Review: The excitement of everyday Paris permeates new exhibit at High Museum

Most museums display a fraction of their holdings, even as they continue to seek and acquire new works. The High Museum of Art, for instance, typically displays eight percent of its 19,000-plus pieces.

Happily, Claudia Einecke, Frances B. Bunzl Family Curator of European Art, has liberated a group of prints, drawings, photographs and sculptures from the storeroom to mount In the City of Light: Paris, 1850-1920.

Deftly woven together with loans largely from the collection of Dr. and Mrs. Michael Schlossberg, they form an engaging snapshot of that beloved capitol — its rich architecture, vibrant streets, cultural richness and sassy nightlife.

In the mid-19th century, French poet Baudelaire coined the term flanêur to describe those, often artists and writers, who strolled the city observing its people and places.

Photographer Eugène Atget captured images of musicians and buskers.

Einecke and curatorial research associate Caroline Giddis organized the exhibition around four interlocking themes that encourage visitors to do their own flâneuring.

Along the way it is interesting to note the variety of ways artists chose to depict their own observations and visions. One might contrast, for instance, two etchings of Notre-Dame: John Taylor Arms’ view across the Seine River relays its Gothic grandeur, while Charles Meryon’s The Vampire brings us face to face with one of its gargoyles, a menacing vision representing another kind of gothic.

Eugène Atget, the preeminent photographer of pre-modern Paris, imbues his views with a whiff of melancholy. Even his photo of Le Moulin de la Galette, an 17th-century windmill atop Montmartre, seems more a reminder of the area’s agrarian past than the 19th-century entertainment district over which it towered when the photo was taken.

Most of the artists in the exhibition explored the excitement of their time. Louis LeGrand captured the bustle of busy Parisians in his charming drawing, The Train Station at Batignolles, while Georges Stein portrayed the crowded outdoor cafes in The Society Party. Leave it to Honoré Daumier to find the humor in the minor discomforts of city life – a rotund woman crowding another woman seated on a bus in his lithograph, Madeleine-Bastille.

In addition to their more, um, pedestrian uses, the streets of late 19th-century Paris were also fashion runways. In exploring the personalities of Paris, the curators offer plenty of examples of the well-dressed Parisienne, like the fur-laden lady walking her little dog (a common fashion accessory) in the Bois de Boulogne in Jacques-Henri Lartigue’s photo.

It was an era of hats. They figure prominently here in images of women at the milliner, entertainers’ costumes and high society. And what a boon to artists of the period who emphasized the voluptuous silhouettes of era attire.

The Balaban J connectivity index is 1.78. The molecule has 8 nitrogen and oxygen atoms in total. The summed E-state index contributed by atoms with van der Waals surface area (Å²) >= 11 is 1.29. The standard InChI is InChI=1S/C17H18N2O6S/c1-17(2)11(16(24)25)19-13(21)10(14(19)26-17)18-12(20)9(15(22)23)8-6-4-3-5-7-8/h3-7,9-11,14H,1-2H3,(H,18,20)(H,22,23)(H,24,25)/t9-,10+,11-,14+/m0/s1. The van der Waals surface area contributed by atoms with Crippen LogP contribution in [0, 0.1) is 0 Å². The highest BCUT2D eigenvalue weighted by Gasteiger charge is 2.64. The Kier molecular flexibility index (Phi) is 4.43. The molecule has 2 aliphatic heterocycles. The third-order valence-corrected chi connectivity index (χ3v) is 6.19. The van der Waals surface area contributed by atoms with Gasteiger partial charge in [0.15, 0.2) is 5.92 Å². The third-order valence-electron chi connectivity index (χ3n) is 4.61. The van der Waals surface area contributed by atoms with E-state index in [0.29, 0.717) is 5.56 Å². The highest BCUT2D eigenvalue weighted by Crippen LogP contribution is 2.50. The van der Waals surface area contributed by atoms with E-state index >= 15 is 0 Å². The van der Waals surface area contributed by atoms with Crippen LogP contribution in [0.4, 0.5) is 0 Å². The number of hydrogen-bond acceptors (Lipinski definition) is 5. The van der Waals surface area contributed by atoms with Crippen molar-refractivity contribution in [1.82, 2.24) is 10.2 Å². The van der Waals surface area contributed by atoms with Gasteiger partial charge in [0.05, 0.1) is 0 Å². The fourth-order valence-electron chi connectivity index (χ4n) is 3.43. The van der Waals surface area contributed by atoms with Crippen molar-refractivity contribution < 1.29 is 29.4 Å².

The curators suggest Paris’ rich cultural history through portraits of luminaries. There are three of author Victor Hugo, whose vision of his city remains a touchstone for readers.

Loie Fuller was an American dancer who moved to Paris and became a regular at the Folies Bergère.

In famed photographer Nadar’s 1870 portrait, he looks boldly at the camera, radiating confidence.  In Auguste Rodin’s 1883 bronze bust, he has aged every bit of those intervening years: beard long as a prophet’s, head down, expression introspective. Frederik Hendrik Kaemmerer limned the deathbed drawing hung nearby.

Images of Paris as entertainment capital conclude the exhibition. Circus clowns, cancan girls, nightclub singers, dancers and their audiences fill the room. Henri de Toulouse-Lautrec’s lithograph of swirling dancer Loie Fuller, a marvel of movement and printmaking, is a highlight.

That piece is one of 73 works given to the museum by major benefactors Irene and Howard Stein. In fact, another wall of Lautrec works given by the Steins awaits in the eponymous gallery of the permanent collection, where his poster of performer Jane Avril exemplifies the silhouette-hat phenomenon mentioned earlier.

Regarding the permanent collection, the display of which was an impetus for the show, it was a pleasant surprise to see examples of a group of posters Cox Communications gave the museum in 2015. They also add a dimension of larger scale to the installation.

The exhibition is on view through December 31. Fair warning: You won’t see these again for a while. Light-sensitive works on paper are required to take a six-year rest after hanging in the galleries.


Catherine Fox, an award-winning art critic, co-founded ArtsATL and served as its executive director and executive editor for five years. Fox was the art critic for The Atlanta Journal Constitution from 1981 to 2009.


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